INSECT AND RELATED PROBLEMS

Reference Pest Control Guides Here

The major arthropod pests of this plant species include aphids, moths (worms), fungus gnats, mealybugs, mites, scales, and thrips. Mealybug, mite, and scale infestations are typically the result of bringing infested plant material into the greenhouse. Aphids, moths, fungus gnats and thrips have the ability to fly and thus invade the greenhouse from weeds and other infested plants outside. In the control section for each pest, a few of the many registered and effective pesticides will be listed. For a complete listing please consult the references at the end of this report.

1) Aphids

Symptoms -
Aphids are pear-shaped, soft-bodied insects which vary in color from light green to dark brown. Infestations may go undetected until honeydew or sooty mold is observed. Aphids can cause distortion of new growth or, in extreme cases, infested plants can be stunted.

Control -
Aphids are relatively easy to control with many registered materials. Phytotoxicity to this plant has been caused by many different chemicals. Please conduct your own tests to see what is safe under your conditions. Root aphids have been controlled with soil drenches.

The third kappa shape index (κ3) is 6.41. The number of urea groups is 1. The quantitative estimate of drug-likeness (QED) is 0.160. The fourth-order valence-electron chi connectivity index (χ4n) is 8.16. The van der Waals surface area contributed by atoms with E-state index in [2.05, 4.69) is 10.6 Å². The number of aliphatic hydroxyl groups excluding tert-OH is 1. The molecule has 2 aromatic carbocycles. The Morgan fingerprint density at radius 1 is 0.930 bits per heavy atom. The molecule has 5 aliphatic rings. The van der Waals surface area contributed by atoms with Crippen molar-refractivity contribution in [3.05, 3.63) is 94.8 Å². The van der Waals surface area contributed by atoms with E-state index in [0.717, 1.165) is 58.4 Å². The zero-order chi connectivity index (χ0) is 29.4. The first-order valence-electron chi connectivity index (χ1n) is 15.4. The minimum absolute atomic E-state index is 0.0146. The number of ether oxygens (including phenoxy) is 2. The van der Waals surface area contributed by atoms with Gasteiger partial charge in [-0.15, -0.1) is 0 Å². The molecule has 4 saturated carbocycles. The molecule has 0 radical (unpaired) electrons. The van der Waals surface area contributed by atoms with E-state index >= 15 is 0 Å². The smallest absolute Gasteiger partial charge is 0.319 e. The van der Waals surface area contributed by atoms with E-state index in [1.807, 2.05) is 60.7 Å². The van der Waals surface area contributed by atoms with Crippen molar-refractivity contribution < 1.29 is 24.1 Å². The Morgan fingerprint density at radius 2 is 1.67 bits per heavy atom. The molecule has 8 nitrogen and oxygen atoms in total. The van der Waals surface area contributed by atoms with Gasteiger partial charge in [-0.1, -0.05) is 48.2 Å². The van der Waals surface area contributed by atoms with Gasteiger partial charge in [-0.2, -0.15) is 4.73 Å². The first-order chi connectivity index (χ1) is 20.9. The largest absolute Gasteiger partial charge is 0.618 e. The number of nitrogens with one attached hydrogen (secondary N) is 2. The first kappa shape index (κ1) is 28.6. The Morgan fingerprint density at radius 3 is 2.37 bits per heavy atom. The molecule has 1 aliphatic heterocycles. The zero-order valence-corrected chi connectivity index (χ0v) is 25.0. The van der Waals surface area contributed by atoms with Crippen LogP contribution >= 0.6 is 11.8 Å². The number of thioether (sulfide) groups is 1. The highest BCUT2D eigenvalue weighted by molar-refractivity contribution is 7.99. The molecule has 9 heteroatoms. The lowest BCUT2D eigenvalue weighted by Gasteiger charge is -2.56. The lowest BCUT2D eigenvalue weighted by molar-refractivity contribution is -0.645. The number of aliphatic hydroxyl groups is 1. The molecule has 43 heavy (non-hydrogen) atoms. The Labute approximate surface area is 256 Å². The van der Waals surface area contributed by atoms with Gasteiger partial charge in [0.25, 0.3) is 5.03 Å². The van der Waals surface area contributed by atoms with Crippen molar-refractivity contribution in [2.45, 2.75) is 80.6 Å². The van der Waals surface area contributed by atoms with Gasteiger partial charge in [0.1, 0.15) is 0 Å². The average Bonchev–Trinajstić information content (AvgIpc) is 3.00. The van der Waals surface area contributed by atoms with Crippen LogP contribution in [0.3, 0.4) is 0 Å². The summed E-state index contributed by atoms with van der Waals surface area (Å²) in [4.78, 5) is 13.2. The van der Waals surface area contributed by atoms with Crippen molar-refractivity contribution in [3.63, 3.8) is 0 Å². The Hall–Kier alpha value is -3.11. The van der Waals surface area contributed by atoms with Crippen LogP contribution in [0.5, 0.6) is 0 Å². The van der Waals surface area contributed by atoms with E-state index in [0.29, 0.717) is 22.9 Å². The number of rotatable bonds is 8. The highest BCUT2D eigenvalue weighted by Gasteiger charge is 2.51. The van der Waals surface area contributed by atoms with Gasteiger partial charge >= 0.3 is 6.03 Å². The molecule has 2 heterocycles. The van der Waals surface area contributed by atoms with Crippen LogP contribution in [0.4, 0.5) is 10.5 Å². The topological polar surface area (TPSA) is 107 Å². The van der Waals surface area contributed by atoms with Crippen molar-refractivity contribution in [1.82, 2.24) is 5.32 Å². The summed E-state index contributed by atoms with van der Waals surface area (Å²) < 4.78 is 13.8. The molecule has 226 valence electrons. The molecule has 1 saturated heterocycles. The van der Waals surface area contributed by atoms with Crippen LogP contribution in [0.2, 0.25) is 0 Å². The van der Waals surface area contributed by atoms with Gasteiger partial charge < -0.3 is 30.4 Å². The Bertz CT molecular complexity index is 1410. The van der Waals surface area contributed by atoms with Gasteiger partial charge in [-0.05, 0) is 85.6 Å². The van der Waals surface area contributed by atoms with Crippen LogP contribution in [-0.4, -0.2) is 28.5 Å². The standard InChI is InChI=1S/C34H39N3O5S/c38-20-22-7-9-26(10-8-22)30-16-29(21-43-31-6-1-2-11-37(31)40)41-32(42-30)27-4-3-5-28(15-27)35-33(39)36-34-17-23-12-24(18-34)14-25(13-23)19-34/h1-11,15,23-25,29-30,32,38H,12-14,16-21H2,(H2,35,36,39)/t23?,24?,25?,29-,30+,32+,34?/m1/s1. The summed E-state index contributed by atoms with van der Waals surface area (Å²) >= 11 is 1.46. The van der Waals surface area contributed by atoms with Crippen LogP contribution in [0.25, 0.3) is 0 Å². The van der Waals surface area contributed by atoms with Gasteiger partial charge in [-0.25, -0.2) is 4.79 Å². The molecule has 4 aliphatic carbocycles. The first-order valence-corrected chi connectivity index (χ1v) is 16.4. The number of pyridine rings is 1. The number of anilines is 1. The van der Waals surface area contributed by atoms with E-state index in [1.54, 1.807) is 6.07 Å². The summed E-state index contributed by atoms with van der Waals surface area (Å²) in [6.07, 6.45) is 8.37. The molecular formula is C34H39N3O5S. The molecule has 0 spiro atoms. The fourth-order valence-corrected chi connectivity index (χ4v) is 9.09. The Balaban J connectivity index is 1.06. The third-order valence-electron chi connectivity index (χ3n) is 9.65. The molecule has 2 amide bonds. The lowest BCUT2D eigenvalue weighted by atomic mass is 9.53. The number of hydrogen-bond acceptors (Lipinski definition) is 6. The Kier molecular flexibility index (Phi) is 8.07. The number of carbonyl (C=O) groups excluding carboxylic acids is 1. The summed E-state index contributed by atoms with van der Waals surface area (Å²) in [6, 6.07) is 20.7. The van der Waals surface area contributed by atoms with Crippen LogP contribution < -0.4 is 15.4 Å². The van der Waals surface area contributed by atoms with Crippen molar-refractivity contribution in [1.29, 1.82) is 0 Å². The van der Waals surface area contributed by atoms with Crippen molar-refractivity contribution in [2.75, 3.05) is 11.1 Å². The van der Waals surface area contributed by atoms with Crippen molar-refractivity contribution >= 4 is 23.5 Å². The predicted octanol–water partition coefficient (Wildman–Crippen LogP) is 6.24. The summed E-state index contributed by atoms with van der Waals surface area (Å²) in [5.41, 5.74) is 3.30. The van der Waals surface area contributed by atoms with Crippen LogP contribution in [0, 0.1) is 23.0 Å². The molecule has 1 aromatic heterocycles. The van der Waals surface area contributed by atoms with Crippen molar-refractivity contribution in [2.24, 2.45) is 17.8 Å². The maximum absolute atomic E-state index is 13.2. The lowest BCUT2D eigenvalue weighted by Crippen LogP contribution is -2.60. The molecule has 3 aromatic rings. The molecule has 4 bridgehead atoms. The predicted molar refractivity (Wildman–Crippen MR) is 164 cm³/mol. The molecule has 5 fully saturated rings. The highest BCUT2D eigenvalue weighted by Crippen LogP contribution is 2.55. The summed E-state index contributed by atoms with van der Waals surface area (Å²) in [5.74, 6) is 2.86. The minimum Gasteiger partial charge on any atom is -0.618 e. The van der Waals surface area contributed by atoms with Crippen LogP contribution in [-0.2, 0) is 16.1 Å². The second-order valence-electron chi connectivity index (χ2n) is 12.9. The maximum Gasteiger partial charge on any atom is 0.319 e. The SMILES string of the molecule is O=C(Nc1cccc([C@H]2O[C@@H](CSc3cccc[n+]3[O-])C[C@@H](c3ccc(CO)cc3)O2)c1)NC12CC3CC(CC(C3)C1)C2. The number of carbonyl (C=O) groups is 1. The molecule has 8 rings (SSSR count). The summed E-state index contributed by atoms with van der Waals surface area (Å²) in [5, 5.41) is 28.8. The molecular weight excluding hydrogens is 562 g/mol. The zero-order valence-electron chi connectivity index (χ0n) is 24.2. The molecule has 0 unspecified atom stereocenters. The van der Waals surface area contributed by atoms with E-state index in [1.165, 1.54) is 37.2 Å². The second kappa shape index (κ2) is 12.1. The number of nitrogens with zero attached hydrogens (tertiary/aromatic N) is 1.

2) Caterpillars (worms)

Symptoms -
Infestations are easy to detect because worms, their excrement and the damage they cause, are usually quite visible to the unaided eye. Damage appears as holes in the center or along the edges of leaves. Damage by worms is often confused with slug or snail damage. The only way to determine which pest is involved is to find a specimen. Old damage can be distinguished from new by the calloused appearance of the older damaged areas (worms are usually gone by this time).

Control -
Several products are effective for worm control.

2) Fungus gnats

Symptoms -
Fungus gnats are small black flies (1/8 inch long) and are frequently observed running around the soil surface or on leaves and are often confused for Shore flies (see later section). The adults have long bead-like antennae and their legs hang down as they fly. These insects are very weak fliers and appear to "flit" around randomly. The larvae are small legless "worms" with black heads and clear bodies that inhabit the soil. The larvae spin webs on the soil surface which resemble spider webs. Damage is caused by larvae feeding on roots, root hairs, leaves in contact with the soil and lower stem tissues. Feeding damage may predispose plants to disease and they are often found in close association with diseased plants or cuttings. Adults do not cause any direct damage, but are responsible for many consumer complaints to growers. Adults emerge and fly around in retail shops, homes, or offices and are therefore a nuisance. For further information please consult Extension Entomology Report #74. (Management of fungus gnats in greenhouse ornamentals).